- Research article
- Open Access
EEG complexity as a biomarker for autism spectrum disorder risk
BMC Medicine volume 9, Article number: 18 (2011)
Complex neurodevelopmental disorders may be characterized by subtle brain function signatures early in life before behavioral symptoms are apparent. Such endophenotypes may be measurable biomarkers for later cognitive impairments. The nonlinear complexity of electroencephalography (EEG) signals is believed to contain information about the architecture of the neural networks in the brain on many scales. Early detection of abnormalities in EEG signals may be an early biomarker for developmental cognitive disorders. The goal of this paper is to demonstrate that the modified multiscale entropy (mMSE) computed on the basis of resting state EEG data can be used as a biomarker of normal brain development and distinguish typically developing children from a group of infants at high risk for autism spectrum disorder (ASD), defined on the basis of an older sibling with ASD.
Using mMSE as a feature vector, a multiclass support vector machine algorithm was used to classify typically developing and high-risk groups. Classification was computed separately within each age group from 6 to 24 months.
Multiscale entropy appears to go through a different developmental trajectory in infants at high risk for autism (HRA) than it does in typically developing controls. Differences appear to be greatest at ages 9 to 12 months. Using several machine learning algorithms with mMSE as a feature vector, infants were classified with over 80% accuracy into control and HRA groups at age 9 months. Classification accuracy for boys was close to 100% at age 9 months and remains high (70% to 90%) at ages 12 and 18 months. For girls, classification accuracy was highest at age 6 months, but declines thereafter.
This proof-of-principle study suggests that mMSE computed from resting state EEG signals may be a useful biomarker for early detection of risk for ASD and abnormalities in cognitive development in infants. To our knowledge, this is the first demonstration of an information theoretic analysis of EEG data for biomarkers in infants at risk for a complex neurodevelopmental disorder.
The human brain exhibits a remarkable network organization. Although sparsely connected, each neuron is within a few synaptic connections of any other neuron . This remarkable connectivity is achieved by a kind of hierarchical organization that is not fully understood in the brain, but is ubiquitous in nature and is called a scale-free network [2–4] that changes with development. Complex networks are characterized by dense local connectivity and sparser long-range connectivity  that are fractal or self-similar at all scales. Modules or clusters can be identified on multiple scales. A comparison of network properties using functional magnetic resonance imaging showed that children and young adults' brains had similar "small-world" or scale-free organization at the global level, but differed significantly in hierarchical organization and interregional connectivity . White matter fiber tracking has revealed that brain development in children involves changes in both short-range and long-range wiring, with synaptogenesis and pruning occurring at both the local (neuronal) level and the systems level . Abnormal network connectivity may be a key to understanding developmental disabilities.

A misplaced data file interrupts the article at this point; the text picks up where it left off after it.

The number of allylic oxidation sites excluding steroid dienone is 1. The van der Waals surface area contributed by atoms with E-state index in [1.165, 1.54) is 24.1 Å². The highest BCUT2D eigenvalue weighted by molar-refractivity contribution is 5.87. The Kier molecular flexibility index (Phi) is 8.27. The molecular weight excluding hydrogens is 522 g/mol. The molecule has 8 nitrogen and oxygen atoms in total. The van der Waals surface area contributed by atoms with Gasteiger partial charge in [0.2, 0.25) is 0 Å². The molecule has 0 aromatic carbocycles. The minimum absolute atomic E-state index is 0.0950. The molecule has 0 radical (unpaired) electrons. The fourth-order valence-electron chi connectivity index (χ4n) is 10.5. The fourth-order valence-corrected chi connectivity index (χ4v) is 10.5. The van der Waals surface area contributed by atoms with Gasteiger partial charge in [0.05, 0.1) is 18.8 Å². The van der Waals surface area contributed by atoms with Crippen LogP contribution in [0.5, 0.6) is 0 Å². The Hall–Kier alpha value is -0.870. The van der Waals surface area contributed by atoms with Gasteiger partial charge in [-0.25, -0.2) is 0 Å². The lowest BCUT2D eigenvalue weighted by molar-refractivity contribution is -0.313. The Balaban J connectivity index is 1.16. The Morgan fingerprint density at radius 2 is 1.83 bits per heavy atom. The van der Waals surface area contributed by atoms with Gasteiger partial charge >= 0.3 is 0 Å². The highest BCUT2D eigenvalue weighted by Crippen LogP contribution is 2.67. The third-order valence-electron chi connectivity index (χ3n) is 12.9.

Autism is a complex and heterogeneous developmental disorder that affects the developmental trajectory in several key behavioral domains, including social, cognitive and language abilities. The underlying brain dysfunction that results in the behavioral characteristics is not well understood. Complex mental disorders such as autism cannot easily be described as being associated with underconnectivity or overconnectivity, but may involve some form of abnormal connectivity that varies between different brain regions . Normal and abnormal connectivity may also change during development, so that, for example, a condition may not exist at age 3 months but may emerge by age 24 months. A key to understanding neurodevelopmental disorders is the relationship between functional brain connectivity and cognitive development . Measuring functional brain development is difficult both because the brain is a complex, hierarchical system and because few methods are available for noninvasive measurements of brain function in infants. New nonlinear methods for analyzing brain electrical activity measured using scalp electrodes may enable differences in infant brain connectivity to be detected. For example, coarse-grained entropy synchronization between electroencephalography (EEG) electrodes revealed that synchronization was significantly lower in children with autism than in a group of typically developing children , supporting the theory that autistic brains exhibit low functional connectivity. In the autistic brain, high local connectivity and low long-range connectivity may develop concurrently because of problems with synapse pruning or formation [9, 10]. Estimation of changes in neural connectivity might be an effective diagnostic marker for atypical connectivity development.